Out with the coal
When it comes to its energy mix, Britain has recently broken some significant records, especially where coal is concerned. Just over a year ago, on 22 April 2017, Britain saw its first coal-free day since the Industrial Revolution. Then, between 17-19 April this year there was a ground-breaking 55-hour coal-free period, soon followed by an even greater achievement: three days (spanning 21-24 April) without coal being used to generate electricity. While such coal-free periods haven’t been seen since the 1880s, we’re likely to start seeing them more often.
The use of coal has been falling; in 2017, it supplied less than 7% of the UK’s electricity. Coal generators are facing increasing losses, with the economics no longer adding up, and in January 2018, the government confirmed its commitment to phase out unabated coal-fired power stations by 2025.
Continuing to remove coal – a polluting, carbon-intensive fossil fuel – from our energy mix and replacing it with cleaner technologies will significantly reduce carbon emissions. This is good news for the environment of course, and will help the UK to meet its carbon reduction targets.
With the use of coal being phased out, power generated from renewable technologies has become a more significant part of the UK’s energy mix. While gas remains the fuel of choice for electricity generation, renewables have increased to 25% of total generation, and are set to steadily grow.
We are seeing more renewable energy on the system than ever before, with records being broken in this area too. According to National Grid data, in 2017, the UK achieved its greenest year ever in terms of how the nation’s electricity is generated, with 13 clean energy records being broken. On 7 June 2017, for example, renewable sources of energy generated more electricity than coal and gas in the UK for the first time, with power from wind, solar, hydro and wood pellet burning supplying 50.7 per cent of energy.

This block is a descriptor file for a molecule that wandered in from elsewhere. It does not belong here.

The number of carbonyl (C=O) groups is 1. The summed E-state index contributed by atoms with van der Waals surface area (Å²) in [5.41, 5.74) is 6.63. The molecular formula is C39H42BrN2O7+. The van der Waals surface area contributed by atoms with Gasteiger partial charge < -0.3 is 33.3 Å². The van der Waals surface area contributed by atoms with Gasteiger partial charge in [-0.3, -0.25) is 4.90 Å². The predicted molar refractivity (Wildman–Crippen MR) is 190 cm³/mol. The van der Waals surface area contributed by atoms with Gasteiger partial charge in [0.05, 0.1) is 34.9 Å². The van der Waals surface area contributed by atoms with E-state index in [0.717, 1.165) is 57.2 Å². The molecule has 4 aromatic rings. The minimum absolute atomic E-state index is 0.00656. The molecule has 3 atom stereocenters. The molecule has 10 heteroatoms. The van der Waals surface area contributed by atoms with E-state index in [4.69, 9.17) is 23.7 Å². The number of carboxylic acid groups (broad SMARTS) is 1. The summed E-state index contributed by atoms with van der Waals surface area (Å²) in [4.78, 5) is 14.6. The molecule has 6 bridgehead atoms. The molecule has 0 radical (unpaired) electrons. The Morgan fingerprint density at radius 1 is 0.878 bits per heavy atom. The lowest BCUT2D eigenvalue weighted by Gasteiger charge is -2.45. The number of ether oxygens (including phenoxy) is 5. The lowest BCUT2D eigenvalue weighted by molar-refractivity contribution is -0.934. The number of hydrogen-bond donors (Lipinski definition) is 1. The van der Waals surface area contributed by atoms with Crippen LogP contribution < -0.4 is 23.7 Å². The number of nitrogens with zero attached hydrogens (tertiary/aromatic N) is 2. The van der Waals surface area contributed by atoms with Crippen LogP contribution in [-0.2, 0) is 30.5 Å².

And, according to power research group MyGridGB, renewable energy sources provided more power than coal for 90% of 2017 (based on figures up to 12 December). In addition, British wind farms produced more electricity than coal plants on more than 75% of days, and the cost of offshore wind power fell below the price of nuclear for the first time.
However, despite the clear benefits of the UK moving towards a low carbon future, renewable methods of generation are, by their nature, intermittent, and we currently remain heavily reliant on gas. Indeed, in 2017, the daily output of gas was outstripped by wind on just two days, and renewables overall beat fossil fuels for only 23 days of the year.
And while the costs of renewable energy generation are falling, businesses are unlikely to see any impact on their energy bills until the 2030s. And, of course, many of the non-commodity costs that businesses face, including the Renewables Obligation (RO) Levy, the Feed-in-Tariff (FiT) Levy, the Contracts for Difference (CfD) Levy and the Climate Change Levy (CCL), are designed to subsidise the growing use of renewables, and are on the rise.
Taking it a step further: onsite generation
Businesses and organisations can consider investing in their own low carbon and renewable onsite generation. This offers a range of benefits, including lower energy bills and security of supply, and the opportunity to earn revenue. The technologies to consider include combined heat and power (CHP) and renewables such as solar PV and wind power.
Inenco can manage the whole process, ensuring that customers get the best return. Our experts will investigate factors such as viability (low-carbon and renewable technologies are not a ‘one size fits all’ solution), the source of energy, the potential location, grid connection requirements, generation capacity, availability and funding – and can also help businesses to navigate the necessary surveys, obtain planning permission and register the project with Ofgem and become an accredited generator.
To talk to us about reducing your non-commodity energy costs, or if you’re thinking of investing in onsite generation, give us a call on 08451 46 36 26 or email firstname.lastname@example.org.